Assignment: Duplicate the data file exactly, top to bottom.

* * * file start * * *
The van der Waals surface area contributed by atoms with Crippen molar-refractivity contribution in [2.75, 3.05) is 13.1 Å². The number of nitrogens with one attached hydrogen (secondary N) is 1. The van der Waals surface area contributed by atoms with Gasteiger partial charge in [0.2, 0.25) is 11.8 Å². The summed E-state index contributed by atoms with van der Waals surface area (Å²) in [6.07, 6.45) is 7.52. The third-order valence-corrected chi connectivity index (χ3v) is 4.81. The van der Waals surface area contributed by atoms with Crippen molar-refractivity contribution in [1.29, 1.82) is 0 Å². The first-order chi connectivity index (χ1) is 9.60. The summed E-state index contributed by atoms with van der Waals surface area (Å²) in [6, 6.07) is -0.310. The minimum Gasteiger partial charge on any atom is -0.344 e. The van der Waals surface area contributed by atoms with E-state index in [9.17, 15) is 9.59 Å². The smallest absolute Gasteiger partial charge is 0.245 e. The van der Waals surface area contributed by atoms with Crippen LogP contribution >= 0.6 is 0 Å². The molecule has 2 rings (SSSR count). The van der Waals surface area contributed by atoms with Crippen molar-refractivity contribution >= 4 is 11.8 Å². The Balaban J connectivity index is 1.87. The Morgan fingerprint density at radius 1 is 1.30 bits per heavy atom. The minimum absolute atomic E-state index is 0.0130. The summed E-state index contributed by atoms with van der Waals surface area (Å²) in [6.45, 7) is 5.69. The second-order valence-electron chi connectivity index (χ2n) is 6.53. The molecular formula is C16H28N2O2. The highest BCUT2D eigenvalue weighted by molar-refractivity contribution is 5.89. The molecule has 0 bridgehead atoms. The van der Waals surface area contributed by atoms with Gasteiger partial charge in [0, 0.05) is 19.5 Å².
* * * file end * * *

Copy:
The van der Waals surface area contributed by atoms with Crippen molar-refractivity contribution in [2.75, 3.05) is 13.1 Å². The number of nitrogens with one attached hydrogen (secondary N) is 1. The van der Waals surface area contributed by atoms with Gasteiger partial charge in [0.2, 0.25) is 11.8 Å². The summed E-state index contributed by atoms with van der Waals surface area (Å²) in [6.07, 6.45) is 7.52. The third-order valence-corrected chi connectivity index (χ3v) is 4.81. The van der Waals surface area contributed by atoms with Crippen molar-refractivity contribution in [1.29, 1.82) is 0 Å². The first-order chi connectivity index (χ1) is 9.60. The summed E-state index contributed by atoms with van der Waals surface area (Å²) in [6, 6.07) is -0.310. The minimum Gasteiger partial charge on any atom is -0.344 e. The van der Waals surface area contributed by atoms with E-state index in [9.17, 15) is 9.59 Å². The smallest absolute Gasteiger partial charge is 0.245 e. The van der Waals surface area contributed by atoms with Crippen LogP contribution >= 0.6 is 0 Å². The molecule has 2 rings (SSSR count). The van der Waals surface area contributed by atoms with Crippen molar-refractivity contribution >= 4 is 11.8 Å². The Balaban J connectivity index is 1.87. The Morgan fingerprint density at radius 1 is 1.30 bits per heavy atom. The minimum absolute atomic E-state index is 0.0130. The summed E-state index contributed by atoms with van der Waals surface area (Å²) in [6.45, 7) is 5.69. The second-order valence-electron chi connectivity index (χ2n) is 6.53. The molecular formula is C16H28N2O2. The highest BCUT2D eigenvalue weighted by molar-refractivity contribution is 5.89. The molecule has 0 bridgehead atoms. The van der Waals surface area contributed by atoms with Gasteiger partial charge in [0, 0.05) is 19.5 Å².